Building Site & Climate Resiliency
When determining where to site a new building project, business executives usually base their decision on a short list of key criteria: the vibrancy of the local economy and hiring base; the adequacy of transportation and water resources; the strength of schools; and the diversity of housing. “Resiliency” attributes – think community response to an extreme weather event – are usually overlooked (unless you’re locating offices in hurricane-prone Florida).
Ignoring such conditions today in site selection can prove shortsighted. A recent conversation with Steve Adams, managing director of The Resource Innovation Group’s Climate Leadership Initiative suddenly brought this issue to the forefront for me. Our conversation reminded me that developers and national corporate real-estate agents undoubtedly rank among the earliest climate-adaptation leaders in the corporate space.
These climate-adaption leaders should be looked to for counsel when siting a location. They can identify possible crises that could occur with a site. For instance, what happens if your cloud-computing operations are swept away from a flood or hurricane, especially abroad in developing countries ill-prepared for such an event? As a result of that possibility, some companies are locating their cloud-computing operations off-shore.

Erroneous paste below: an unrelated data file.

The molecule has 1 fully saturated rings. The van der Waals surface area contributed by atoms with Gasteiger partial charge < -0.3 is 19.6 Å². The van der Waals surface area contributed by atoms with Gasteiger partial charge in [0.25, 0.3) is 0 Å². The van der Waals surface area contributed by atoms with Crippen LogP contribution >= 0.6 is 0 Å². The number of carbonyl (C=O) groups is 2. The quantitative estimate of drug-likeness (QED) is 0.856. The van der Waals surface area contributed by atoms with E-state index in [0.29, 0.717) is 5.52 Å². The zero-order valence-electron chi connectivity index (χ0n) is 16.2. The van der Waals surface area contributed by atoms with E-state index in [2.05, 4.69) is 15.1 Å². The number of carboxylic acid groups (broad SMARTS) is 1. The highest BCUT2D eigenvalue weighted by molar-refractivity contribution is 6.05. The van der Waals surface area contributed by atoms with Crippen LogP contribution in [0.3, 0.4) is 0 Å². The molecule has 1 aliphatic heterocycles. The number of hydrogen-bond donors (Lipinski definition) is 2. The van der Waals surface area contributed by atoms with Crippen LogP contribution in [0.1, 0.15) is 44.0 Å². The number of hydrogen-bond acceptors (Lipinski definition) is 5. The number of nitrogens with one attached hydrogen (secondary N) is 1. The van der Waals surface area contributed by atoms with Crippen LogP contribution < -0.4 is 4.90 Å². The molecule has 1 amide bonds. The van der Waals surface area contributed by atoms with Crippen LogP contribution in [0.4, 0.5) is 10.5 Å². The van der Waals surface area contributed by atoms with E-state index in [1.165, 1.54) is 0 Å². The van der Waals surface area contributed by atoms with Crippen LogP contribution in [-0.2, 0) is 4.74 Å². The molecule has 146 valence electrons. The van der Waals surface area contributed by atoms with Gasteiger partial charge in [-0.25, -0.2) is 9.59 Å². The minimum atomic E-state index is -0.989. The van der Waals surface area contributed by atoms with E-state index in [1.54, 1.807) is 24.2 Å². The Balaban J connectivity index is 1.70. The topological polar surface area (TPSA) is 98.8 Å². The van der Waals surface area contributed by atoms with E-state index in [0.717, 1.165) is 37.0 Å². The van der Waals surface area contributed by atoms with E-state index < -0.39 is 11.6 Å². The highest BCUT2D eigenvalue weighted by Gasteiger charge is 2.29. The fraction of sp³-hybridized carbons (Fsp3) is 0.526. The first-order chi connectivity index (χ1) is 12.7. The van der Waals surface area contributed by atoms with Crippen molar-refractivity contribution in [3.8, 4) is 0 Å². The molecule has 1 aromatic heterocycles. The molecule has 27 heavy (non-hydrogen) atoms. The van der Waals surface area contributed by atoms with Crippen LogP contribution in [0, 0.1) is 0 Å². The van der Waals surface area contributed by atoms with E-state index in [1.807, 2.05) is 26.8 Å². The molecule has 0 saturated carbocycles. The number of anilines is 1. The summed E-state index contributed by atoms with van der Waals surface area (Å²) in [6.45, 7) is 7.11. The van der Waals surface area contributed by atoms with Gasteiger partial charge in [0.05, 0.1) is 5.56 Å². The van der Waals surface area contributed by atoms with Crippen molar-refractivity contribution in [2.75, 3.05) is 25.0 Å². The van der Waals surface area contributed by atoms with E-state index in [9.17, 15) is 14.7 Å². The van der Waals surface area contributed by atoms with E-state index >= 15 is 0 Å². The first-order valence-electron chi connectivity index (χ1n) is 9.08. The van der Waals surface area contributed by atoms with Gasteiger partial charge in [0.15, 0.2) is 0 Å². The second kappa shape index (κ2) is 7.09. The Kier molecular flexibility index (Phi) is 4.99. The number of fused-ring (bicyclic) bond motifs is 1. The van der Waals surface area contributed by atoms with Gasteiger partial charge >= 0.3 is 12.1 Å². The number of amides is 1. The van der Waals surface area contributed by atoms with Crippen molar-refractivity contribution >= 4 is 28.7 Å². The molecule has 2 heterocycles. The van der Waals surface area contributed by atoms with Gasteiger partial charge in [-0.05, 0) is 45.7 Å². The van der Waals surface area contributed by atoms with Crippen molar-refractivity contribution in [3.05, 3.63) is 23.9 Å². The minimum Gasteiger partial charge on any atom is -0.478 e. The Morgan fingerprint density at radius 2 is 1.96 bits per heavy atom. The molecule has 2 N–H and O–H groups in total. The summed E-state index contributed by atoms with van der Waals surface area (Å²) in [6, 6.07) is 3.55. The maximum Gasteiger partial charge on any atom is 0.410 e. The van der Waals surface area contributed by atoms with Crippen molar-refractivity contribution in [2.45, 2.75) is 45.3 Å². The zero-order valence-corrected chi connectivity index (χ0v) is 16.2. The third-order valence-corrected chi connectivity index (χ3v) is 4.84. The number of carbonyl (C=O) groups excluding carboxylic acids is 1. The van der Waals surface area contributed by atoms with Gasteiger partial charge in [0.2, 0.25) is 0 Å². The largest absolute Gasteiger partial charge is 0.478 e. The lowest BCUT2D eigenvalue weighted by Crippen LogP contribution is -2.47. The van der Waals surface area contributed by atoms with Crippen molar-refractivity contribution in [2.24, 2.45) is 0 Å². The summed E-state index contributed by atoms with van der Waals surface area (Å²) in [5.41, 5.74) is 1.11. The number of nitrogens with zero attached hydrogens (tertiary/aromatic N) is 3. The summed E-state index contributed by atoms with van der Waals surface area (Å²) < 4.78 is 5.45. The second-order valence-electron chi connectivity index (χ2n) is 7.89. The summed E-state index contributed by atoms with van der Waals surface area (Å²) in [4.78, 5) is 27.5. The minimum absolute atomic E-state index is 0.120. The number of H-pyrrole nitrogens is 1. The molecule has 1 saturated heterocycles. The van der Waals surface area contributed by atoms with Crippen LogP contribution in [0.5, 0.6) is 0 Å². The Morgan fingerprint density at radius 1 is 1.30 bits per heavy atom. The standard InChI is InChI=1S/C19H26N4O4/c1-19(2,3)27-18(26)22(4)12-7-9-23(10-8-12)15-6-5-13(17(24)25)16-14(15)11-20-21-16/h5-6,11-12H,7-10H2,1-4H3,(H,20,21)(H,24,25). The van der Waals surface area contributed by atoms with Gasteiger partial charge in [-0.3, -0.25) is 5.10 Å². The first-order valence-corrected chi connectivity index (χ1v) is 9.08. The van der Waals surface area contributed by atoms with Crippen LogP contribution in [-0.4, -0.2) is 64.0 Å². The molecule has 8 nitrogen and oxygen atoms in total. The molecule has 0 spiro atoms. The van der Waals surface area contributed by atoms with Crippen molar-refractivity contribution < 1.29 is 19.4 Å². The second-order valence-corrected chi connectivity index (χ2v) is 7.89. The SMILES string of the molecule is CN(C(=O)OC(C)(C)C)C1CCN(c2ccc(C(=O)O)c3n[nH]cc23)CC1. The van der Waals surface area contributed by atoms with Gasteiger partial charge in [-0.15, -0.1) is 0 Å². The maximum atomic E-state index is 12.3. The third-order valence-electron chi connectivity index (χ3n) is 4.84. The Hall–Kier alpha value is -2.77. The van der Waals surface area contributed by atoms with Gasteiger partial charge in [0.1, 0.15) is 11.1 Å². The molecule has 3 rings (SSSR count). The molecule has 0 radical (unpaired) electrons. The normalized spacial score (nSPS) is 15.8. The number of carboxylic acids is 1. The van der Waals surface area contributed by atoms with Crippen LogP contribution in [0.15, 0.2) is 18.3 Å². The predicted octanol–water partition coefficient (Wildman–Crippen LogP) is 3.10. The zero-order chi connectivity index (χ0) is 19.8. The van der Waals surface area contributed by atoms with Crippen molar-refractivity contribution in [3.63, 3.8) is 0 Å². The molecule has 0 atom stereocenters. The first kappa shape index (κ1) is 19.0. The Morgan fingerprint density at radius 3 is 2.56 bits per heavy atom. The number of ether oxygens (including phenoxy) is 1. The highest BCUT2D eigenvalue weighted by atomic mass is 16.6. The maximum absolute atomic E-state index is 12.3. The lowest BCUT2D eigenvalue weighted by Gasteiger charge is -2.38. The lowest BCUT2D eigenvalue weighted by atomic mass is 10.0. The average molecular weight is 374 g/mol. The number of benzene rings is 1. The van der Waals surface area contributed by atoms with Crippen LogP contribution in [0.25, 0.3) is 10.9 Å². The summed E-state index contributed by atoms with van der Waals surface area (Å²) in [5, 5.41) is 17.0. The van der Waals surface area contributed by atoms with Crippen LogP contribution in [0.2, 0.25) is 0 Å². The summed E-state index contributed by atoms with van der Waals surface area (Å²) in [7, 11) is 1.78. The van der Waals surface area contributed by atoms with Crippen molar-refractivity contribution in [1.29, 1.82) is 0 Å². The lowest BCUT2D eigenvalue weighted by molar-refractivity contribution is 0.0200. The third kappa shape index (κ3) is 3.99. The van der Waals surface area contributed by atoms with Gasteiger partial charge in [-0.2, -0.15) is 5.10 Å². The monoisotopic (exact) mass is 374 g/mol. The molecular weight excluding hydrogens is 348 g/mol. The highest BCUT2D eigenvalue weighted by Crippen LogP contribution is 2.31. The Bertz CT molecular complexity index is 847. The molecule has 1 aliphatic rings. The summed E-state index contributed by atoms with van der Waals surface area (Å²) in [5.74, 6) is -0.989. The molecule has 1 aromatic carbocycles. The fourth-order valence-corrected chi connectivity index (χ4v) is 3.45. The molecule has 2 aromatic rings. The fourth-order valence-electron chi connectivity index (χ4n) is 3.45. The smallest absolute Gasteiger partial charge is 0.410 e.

Steve noted that some communities, such as a few along Florida’s Gulf of Mexico, successfully woo developers and corporations by marketing their response capacity, the depth of continuity planning and their track record at protecting economic loss from extreme weather.
I wager that business leaders’ short list of siting criteria soon will include a question or two that relate to preparation for, and response capacity to, extreme weather disruption. This might trigger broader demand for developers’ (and local governments’) adaptation thinking and action. And if it doesn’t, insurability might. Increasingly, siting a structure in a questionable location can make it uninsurable or require it to pay higher premiums with a higher deductible.